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The Great Healing - Five Compassions That Can Save Our World
Stephen Erickson
Erickson’s debut is a comprehensive entreaty to save a rapidly dying Earth with compassionate activism. Erickson fears the planet is facing the end of the Anthropocene epoch, the “Age of Humans.” After citing dire statistics about global warming and vanishing species, he declares, “We are failing to take action to implement the solution because what we lack is awareness.” His five-part strategy is intended to create that awareness; encourage compassionate support for animals, humans, the land, communities, and democracy; and inspire action and collective work to heal the planet. To bolster his arguments, he includes three new short essays by activists, a photojournalist, and a doctor, as well as a reprinted poem by Wendell Berry.

Emotional descriptions (often illustrated by vivid photos) of animal cruelty, oceanic dead zones, and Farm Bill subsidies for “Big Ag” elicit compassion, outrage, and shame. Erickson takes care to balance his concerns with suggestions for solutions. For example, after decrying the ravages of diabetes and related ailments, he prints a brief essay by celebrity doctor Joel Fuhrman on healthy eating (though some readers may take issue with Fuhrman’s suggestion that people suffering from medical problems eschew medications in favor of following Fuhrman’s own trademarked dietary plan). A discussion of topsoil loss due to overfarming is followed by a primer on regenerative agriculture.

Readers who find calling their senators easier than going vegetarian will be relieved by Erickson’s view that government intervention is just as important as individual and community activism. “Realize your power as a citizen in our democracy,” he advises, encouraging readers to push for the Green New Deal and other large-scale actions. Though informed conservationists will know much of this information already, Erickson’s passion and earnestness make it accessible and interesting to a wider readership.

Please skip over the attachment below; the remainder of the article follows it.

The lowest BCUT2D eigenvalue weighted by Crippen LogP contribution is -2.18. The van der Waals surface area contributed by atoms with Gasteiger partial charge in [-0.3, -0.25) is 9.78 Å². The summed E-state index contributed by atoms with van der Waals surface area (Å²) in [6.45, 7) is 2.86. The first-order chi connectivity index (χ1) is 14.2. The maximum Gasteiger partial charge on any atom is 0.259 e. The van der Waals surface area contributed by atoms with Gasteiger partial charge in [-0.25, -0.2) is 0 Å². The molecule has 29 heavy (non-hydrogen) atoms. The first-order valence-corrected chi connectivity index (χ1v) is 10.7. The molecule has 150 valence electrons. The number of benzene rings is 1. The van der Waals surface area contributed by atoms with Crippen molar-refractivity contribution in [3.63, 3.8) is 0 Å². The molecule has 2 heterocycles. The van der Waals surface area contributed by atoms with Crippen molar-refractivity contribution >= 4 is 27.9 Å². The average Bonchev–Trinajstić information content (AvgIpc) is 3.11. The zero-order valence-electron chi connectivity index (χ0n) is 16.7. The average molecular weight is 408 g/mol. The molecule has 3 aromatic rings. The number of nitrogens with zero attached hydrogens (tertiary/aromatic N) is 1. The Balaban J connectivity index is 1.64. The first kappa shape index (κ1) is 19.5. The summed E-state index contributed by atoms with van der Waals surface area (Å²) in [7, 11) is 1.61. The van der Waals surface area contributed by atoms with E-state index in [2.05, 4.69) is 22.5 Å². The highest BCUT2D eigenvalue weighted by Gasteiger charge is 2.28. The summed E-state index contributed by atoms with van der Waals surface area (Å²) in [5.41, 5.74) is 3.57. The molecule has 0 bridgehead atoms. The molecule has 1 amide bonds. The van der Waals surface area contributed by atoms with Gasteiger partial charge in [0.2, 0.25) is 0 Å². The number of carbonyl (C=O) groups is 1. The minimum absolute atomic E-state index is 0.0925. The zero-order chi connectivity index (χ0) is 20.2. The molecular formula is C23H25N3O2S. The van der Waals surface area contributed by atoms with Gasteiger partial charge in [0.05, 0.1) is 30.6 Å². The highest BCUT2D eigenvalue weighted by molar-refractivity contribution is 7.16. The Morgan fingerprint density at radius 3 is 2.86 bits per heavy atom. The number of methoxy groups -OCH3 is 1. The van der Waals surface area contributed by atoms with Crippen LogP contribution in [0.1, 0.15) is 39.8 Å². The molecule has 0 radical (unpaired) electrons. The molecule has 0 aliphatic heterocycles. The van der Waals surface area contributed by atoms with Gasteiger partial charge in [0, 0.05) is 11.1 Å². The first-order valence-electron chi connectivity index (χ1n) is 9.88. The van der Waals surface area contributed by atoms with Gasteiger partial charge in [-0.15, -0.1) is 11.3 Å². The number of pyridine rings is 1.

Takeaway: This alarming but not alarmist work provides purposeful, accessible, and concrete ways to counter and prevent ecological damage.

Great for fans of Melanie Joy’s Why We Love Dogs, Eat Pigs, and Wear Cows; Elizabeth Kolbert’s The Sixth Extinction: An Unnatural History.

Production grades
Cover: A-
Design and typography: A+
Illustrations: A
Editing: A
Marketing copy: B

Murder Bytes
Gayle Carline
Carline’s fifth mystery featuring 51-year-old PI Peri Minneopa (after 2016’s A More Deadly Union) is an action-packed venture set in Placentia, Calif., that features a healthy dose of romance and family drama. Peri, rattled by past traumas, has closed her agency and sworn off investigating. Then she receives an unexpected phone call from her estranged older brother, Dev, who woke up in a hotel room next to a dead woman he swears he didn’t kill. Police confirm that the stabbing victim is Tressa Velasco, an electrical engineer who expressed interest in buying a device from Ro-Bet Engineering, where Dev works. When Peri starts pursuing leads, Dev turns himself in and abruptly confesses to the crime, complete with a murder weapon. Unconvinced, Peri becomes more determined to prove her brother’s innocence.

Readers will be drawn to Peri’s spunky personality and independence; she refuses to hide behind her affectionate, protective fiancé, police detective Skip Carlton, even when flashbacks double the stress of car chases and shoot-outs. Along for the ride is her quasi-assistant, Benny Needles, an autistic Dean Martin aficionado who proves to be indispensable during the story’s climax. The interactions between Peri and Benny are heartfelt as well as humorous, though Peri’s well-meaning neurotypical perspective can grate. (“Sometimes I get to the end of my rope with him, then I remember that he’s trying to process things the only way he knows how.”) In contrast, Dev’s relationship with Peri is one-note, and the reasons for their estrangement are unclear.

It’s fairly easy to spot the killer, but readers will appreciate Carline’s effective cliff-hangers and her ability to build truly creepy scenes, especially when Peri unearths sinister secrets in a prime suspect’s home. Carline also puts considerable effort into her depictions of PTSD, OCD, and autism. This is a satisfying mystery that will leave readers eager for Peri’s next investigation.

Takeaway: This entertaining mystery is perfect for readers who appreciate a funny and courageous heroine.